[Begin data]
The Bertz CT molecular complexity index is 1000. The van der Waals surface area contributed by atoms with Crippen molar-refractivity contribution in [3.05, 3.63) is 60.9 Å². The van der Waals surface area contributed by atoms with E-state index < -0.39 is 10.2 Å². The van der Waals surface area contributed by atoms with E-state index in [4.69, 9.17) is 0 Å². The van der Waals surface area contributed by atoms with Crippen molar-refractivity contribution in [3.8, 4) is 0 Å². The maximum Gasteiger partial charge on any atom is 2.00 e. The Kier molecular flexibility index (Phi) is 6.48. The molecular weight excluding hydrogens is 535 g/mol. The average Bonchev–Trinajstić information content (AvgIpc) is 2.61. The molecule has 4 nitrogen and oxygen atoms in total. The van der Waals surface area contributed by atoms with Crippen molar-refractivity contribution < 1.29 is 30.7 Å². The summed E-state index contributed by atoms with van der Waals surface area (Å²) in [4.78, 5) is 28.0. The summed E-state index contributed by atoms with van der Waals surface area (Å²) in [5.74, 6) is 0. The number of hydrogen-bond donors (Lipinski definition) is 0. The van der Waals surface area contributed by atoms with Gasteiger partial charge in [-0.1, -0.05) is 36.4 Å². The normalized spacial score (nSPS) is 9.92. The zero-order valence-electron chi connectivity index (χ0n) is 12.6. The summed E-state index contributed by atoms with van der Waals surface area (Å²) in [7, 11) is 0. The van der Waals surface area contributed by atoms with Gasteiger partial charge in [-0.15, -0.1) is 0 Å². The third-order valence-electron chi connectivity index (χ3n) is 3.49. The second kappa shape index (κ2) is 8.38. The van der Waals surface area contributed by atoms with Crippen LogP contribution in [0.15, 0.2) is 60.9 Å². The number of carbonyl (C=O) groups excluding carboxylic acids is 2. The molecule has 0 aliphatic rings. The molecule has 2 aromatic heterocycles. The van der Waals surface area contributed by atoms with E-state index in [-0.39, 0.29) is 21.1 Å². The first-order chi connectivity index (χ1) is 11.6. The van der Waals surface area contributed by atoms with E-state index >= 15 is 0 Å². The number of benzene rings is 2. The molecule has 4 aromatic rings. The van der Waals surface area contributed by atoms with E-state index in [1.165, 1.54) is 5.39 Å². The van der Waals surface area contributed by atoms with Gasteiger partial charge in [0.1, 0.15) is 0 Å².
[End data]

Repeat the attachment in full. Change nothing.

The Bertz CT molecular complexity index is 1000. The van der Waals surface area contributed by atoms with Crippen molar-refractivity contribution in [3.05, 3.63) is 60.9 Å². The van der Waals surface area contributed by atoms with E-state index < -0.39 is 10.2 Å². The van der Waals surface area contributed by atoms with E-state index in [4.69, 9.17) is 0 Å². The van der Waals surface area contributed by atoms with Crippen molar-refractivity contribution in [3.8, 4) is 0 Å². The maximum Gasteiger partial charge on any atom is 2.00 e. The Kier molecular flexibility index (Phi) is 6.48. The molecular weight excluding hydrogens is 535 g/mol. The average Bonchev–Trinajstić information content (AvgIpc) is 2.61. The molecule has 4 nitrogen and oxygen atoms in total. The van der Waals surface area contributed by atoms with Crippen molar-refractivity contribution < 1.29 is 30.7 Å². The summed E-state index contributed by atoms with van der Waals surface area (Å²) in [4.78, 5) is 28.0. The summed E-state index contributed by atoms with van der Waals surface area (Å²) in [5.74, 6) is 0. The number of hydrogen-bond donors (Lipinski definition) is 0. The van der Waals surface area contributed by atoms with Gasteiger partial charge in [-0.1, -0.05) is 36.4 Å². The normalized spacial score (nSPS) is 9.92. The zero-order valence-electron chi connectivity index (χ0n) is 12.6. The summed E-state index contributed by atoms with van der Waals surface area (Å²) in [7, 11) is 0. The van der Waals surface area contributed by atoms with Gasteiger partial charge in [-0.15, -0.1) is 0 Å². The third-order valence-electron chi connectivity index (χ3n) is 3.49. The second kappa shape index (κ2) is 8.38. The van der Waals surface area contributed by atoms with Crippen LogP contribution in [0.15, 0.2) is 60.9 Å². The number of carbonyl (C=O) groups excluding carboxylic acids is 2. The molecule has 0 aliphatic rings. The molecule has 2 aromatic heterocycles. The van der Waals surface area contributed by atoms with E-state index in [-0.39, 0.29) is 21.1 Å². The first-order chi connectivity index (χ1) is 11.6. The van der Waals surface area contributed by atoms with E-state index >= 15 is 0 Å². The number of benzene rings is 2. The molecule has 4 aromatic rings. The van der Waals surface area contributed by atoms with E-state index in [1.165, 1.54) is 5.39 Å². The van der Waals surface area contributed by atoms with Gasteiger partial charge in [0.1, 0.15) is 0 Å².